Stool 60 by Artek

13 Aug 2013

Going back to 1932… Around that time the Finnish architect Alvar Aalto finished the Paimio Sanatorium in Paimio, Finland. The building served exclusively as a tuberculosis sanatorium until the early 1960s, when it was converted into a general hospital. Today the building is part of the Turku University Hospital. The sanatorium was nominated to become a UNESCO World Heritage Site.

The Paimio Sanatorium in Paimio, Finland. Now a UNESCO World Heritage Site.

Who was Alvar Aalto?

Alvar Aalto was a highly talented architect and an eager spokesman for the international modernist movement. Aalto's designs were innovative and radical and became known for his experimental approach to bending wood, which greatly influenced American designers Charles & Ray Eames and Finnish-born Eero Saarinen. His style became known as humanist modernism. Alvar Aalto's dialogue with nature, architecture, design and the human being has become a living legacy.

Objects are made to be completed by the human mind.

 — Alvar Aalto

Now you are probably wondering what's the link with this stool in the title… Well Artek is featuring the stools with colored tops inspired by the colors used at the Paimio Sanitorium. The yellow is from the floors, the green from the walls, turquoise from the handrails and walls, and the orange, black, and white are from the furniture.

Born in 1933 and a break through

This stool was a break through in 1933 as it could be mass produced thanks to the invention of bending chair legs from solid wood. The stool didn't use joints anymore. These joints demanded a great deal of time and skilled workmanship. This unique bending technology became the basis of Stool 60 and was later patented. The Stool 60 is only 3-legged and is very easy to be stacked and stored in small spaces. The secret of the original Aalto stool's success lies in its legs' unique bends that eventually became the distinctive feature of all Aalto furniture.

Artek is celebrating this stool 80th anniversary by introducing a series of stools that are designed by various well-known architects and designers. Below you'll see an Architectural concept for Artek done by German designer and artist Mike Meiré.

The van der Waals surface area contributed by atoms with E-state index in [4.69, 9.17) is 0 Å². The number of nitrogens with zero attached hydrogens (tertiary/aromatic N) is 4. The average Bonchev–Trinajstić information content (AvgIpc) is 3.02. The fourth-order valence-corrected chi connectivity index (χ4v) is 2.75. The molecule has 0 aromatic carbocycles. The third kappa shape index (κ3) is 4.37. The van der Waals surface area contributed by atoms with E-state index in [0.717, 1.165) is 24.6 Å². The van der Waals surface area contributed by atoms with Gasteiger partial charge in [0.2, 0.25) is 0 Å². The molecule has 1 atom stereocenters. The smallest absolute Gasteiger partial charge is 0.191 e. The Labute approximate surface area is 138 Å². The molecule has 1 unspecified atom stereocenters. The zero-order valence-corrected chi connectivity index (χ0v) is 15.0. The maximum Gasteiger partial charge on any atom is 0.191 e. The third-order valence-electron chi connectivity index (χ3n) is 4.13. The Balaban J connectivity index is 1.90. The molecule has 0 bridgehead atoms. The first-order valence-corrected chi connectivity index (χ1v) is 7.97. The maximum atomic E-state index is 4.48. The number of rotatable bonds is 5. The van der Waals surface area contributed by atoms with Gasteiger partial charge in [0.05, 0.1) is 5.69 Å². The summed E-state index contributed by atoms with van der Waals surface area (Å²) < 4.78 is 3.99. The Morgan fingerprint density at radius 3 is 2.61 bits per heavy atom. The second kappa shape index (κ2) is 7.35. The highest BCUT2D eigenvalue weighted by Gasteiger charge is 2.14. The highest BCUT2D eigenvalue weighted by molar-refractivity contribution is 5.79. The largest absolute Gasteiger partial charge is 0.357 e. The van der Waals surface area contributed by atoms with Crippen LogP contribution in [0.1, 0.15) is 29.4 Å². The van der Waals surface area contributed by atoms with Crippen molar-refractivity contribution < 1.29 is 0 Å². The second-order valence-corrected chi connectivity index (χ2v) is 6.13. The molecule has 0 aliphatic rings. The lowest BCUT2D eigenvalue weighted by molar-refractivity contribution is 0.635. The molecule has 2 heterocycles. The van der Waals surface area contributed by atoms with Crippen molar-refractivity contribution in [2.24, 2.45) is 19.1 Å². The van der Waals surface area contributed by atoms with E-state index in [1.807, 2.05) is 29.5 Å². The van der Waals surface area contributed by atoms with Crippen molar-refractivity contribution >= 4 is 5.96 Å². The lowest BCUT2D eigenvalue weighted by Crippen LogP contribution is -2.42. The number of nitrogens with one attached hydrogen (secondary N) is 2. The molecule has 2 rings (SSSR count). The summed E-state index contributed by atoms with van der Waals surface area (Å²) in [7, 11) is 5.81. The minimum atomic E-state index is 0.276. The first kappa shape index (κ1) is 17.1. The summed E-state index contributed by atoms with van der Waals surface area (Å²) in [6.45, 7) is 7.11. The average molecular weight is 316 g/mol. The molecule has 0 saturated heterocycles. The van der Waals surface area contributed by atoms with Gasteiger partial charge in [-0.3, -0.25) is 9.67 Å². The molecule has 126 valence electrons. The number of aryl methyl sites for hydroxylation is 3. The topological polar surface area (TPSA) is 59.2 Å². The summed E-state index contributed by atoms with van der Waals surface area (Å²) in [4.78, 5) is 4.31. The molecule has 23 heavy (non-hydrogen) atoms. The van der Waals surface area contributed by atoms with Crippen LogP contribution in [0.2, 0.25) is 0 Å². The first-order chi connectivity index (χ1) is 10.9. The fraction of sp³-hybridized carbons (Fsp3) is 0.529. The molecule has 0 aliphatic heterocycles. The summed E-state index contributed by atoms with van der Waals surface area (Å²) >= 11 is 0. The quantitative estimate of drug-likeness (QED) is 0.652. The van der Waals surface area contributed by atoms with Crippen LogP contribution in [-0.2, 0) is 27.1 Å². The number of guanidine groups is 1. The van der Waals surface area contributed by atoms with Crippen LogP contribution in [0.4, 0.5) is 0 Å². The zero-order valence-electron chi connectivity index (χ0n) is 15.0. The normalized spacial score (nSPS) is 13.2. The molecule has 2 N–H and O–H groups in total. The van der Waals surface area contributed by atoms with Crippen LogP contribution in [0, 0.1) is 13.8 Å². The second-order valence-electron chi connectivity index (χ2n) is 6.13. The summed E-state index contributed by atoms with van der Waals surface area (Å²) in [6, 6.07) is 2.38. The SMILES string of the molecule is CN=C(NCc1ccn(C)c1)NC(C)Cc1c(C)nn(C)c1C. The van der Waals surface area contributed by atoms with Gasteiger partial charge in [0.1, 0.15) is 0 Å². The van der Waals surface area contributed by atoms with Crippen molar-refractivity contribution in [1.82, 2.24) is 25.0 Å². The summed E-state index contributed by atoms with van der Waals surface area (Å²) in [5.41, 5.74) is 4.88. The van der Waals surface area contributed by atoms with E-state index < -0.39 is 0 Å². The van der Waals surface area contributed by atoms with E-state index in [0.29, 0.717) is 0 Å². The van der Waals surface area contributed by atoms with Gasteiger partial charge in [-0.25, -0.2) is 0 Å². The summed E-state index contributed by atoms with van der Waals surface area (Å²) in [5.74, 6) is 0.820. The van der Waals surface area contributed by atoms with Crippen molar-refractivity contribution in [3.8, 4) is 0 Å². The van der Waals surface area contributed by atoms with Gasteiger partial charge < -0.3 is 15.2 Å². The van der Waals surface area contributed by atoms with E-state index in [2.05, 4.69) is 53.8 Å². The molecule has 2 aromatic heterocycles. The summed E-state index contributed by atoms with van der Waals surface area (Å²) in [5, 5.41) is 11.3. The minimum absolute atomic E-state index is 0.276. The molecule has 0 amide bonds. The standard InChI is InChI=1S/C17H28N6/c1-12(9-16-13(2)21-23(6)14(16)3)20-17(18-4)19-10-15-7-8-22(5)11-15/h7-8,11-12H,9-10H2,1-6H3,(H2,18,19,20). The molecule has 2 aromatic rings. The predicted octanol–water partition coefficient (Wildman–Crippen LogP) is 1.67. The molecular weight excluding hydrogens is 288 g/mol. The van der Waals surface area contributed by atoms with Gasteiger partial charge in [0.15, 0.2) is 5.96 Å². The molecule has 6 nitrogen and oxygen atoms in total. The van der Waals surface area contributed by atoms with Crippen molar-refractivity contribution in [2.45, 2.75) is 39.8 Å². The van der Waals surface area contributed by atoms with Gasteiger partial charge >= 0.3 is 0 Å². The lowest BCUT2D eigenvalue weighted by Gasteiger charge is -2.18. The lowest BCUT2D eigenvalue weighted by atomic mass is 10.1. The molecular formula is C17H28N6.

That eventually resulted in a fresh perspective on the iconic Artek Alvar Aalto Stool 60 with six different color schemes. Based on the notion that a stool is always in movement Mike Meiré decided to create disorder by painting each of the three legs of the stool in a different color. This way whenever the stool moves you get a new perspective.

I believe you should only change classics when people have become very familiar with them. Suddenly, they can rediscover something they already know.

 — Mike Meiré

Give a new look to the famous design classic

Stool 60 is Artek’s best selling product and one of the most famous design classics of all time internationally. Tom Dixon, Nao Tamura, Mads Nørgaard and Comme des Garçons have also designed new versions. The 80th Anniversary Edition is available at design collectors.com.

Comments

  1. 1 Spiros Martzoukos 13 Aug 2013

    Beautiful video.

    I once stumbled upon some links (here’s a video tutorial for anyone interested: http://www.youtube.com/watch?v=_341-rCFNTw) that showed you how you can hack an IKEA stool(http://www.ikea.com/gb/en/catalog/products/24286205/) into this by just removing one leg.

    The thing that striked me the most was the fact that the 4legged stool was less stable than its 3legged counterpart. One would simply think that 4 legs > 3 legs in terms of balance, but it turned out that 3 spots created a more stable pane. Just a reminder that design isn’t reduction to the simplest possible form, but to the most functional one.